Ladies of the Canyon

At the outset let me be honest, I had never heard of Joni Mitchell. Few years ago, I happened to hear “Big Yellow Taxi” while searching for “songs of protest.” Last month while exploring great female artists of the last century, I discovered Joni Mitchell. She was ranked 72nd among one hundred top guitarists of all time & her album Blue was ranked 30th best out of five hundred greatest albums of all time (Rolling Stone). Wow. So without further ado, here is Ladies of The Canyon.

Mitchell’s third studio album was released in April 1970 & captures a transition from her early work which is considered folk music and the future albums like Blue which are more layered and introspective. In Ladies of The Canyon she covers diverse topics ranging from love, nostalgia, to environment protection, corporate greed, and consumerism.

Let us start with “Big Yellow Taxi.” A song with a playful melody but with a thought-provoking message. It talks about preserving the planet for many rather than chase profits for a few. Even after 50 years the song is heartbreakingly true – “Don’t it always seem to go, that you don’t know what you’ve got, till it’s gone.”  Hope we change our ways before it is too late to save the birds and the bees.

The next notable single is “Woodstock.” Mitchell couldn’t perform at the 1969 Woodstock music festival due to scheduling conflicts, but she heard about it from her friend Graham Nash (The “N” in the music band “CSNY”). Mitchell creates a story about a person attending the concert by combining biblical imagery, scientific fact & youthful idealism. She sings “By the time we got to Woodstock we were half a million strong, and everywhere there was song & celebration. And I dreamed I saw bombers riding shotgun in the sky, and they were turning into butterflies above our nation.” While the chorus repeats “We are stardust, billion-year-old carbon, we are golden, caught in the devil’s bargain, and we got to get ourselves back to the garden.”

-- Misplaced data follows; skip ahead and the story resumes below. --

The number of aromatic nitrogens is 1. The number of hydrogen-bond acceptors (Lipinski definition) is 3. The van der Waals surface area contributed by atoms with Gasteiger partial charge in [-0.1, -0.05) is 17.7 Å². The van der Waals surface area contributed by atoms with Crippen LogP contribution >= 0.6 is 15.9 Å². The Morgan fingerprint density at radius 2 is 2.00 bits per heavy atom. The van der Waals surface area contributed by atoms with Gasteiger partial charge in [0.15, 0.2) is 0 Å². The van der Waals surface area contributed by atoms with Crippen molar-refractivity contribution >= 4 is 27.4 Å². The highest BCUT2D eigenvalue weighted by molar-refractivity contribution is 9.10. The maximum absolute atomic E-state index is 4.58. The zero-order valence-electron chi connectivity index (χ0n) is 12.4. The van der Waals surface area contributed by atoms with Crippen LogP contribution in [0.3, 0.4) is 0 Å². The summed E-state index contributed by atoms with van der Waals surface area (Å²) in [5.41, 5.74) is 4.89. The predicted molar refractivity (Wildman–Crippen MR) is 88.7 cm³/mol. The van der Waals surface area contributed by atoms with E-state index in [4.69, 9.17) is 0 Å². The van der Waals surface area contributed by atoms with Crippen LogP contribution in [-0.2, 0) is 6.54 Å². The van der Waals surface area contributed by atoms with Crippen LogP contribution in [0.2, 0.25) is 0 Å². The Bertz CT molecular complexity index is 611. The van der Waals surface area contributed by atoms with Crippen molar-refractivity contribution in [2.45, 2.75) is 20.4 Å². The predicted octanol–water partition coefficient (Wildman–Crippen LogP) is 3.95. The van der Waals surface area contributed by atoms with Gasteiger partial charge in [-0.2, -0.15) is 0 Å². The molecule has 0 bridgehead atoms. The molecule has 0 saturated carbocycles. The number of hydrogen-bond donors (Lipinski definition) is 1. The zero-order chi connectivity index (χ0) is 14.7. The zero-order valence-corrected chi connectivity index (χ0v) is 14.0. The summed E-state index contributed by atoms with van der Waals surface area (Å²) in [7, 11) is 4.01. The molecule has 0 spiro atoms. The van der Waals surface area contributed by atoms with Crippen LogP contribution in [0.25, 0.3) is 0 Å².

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“The Circle Game” is a poem to growing older and becoming nostalgic. Mitchell paints an image of humans who are “Captive in a carousel of time, we cannot return, we can only look behind from where we are.She sings with compassion about losing childhood dreams as we grow older but there will be plenty of new and better dreams. Seasons come and seasons go, “We go round and round in The Circle Game.The lyrics are very measured, and Mitchell seems to be talking directly to the listener. The above three songs are most popular & have been covered by multiple artists, but the album has other excellent songs too.

Take “Morning Morgantown”- it talks about how a town comes to life in early morning. In today’s busy world, can we take the time to “Sit in shade, sip our tea & lemonade, watch the morning on a parade.” Mitchell ends the song with “I’d like to buy you everything, ……., but the only thing I have to give, are all the mornings still to live.” I can’t think of a better promise to a loved one.

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“The Arrangement” is an exhortation to all humans that “You could have been more than a name on the door, more than a credit card,.., more than a consumer.” She captures with poignancy the endless grind of the rat race and asks can you find a better life? “For Free” is a lovely song about the commercialization of music. Mitchell sings about a one-man band in the street playing good music for free even though no one cared to hear him compared to herself who performs at large venues for fortune and popularity.

“Rainy Night house” – is a melodious song about a love story which ends in separation. Lastly the title song “Ladies of The Canyon.” Mitchell writes about Trina, Annie, and Estrella – real people, her friends in Laurel Canyon, LA who supported her in her musical journey & who were immortalized in this song.

Ladies of The Canyon is the work of an artist who is brave yet vulnerable & has a positive view of life and humanity. The music is excellent with lot of Jazz influences but is always an accompaniment, it never drowns the songs. It was Mitchell’s first gold album & did well across the world. So sip some tea or lemonade and sing along with Joni Mitchell – We are golden, we are billions of years old stardust, not just names on a door.

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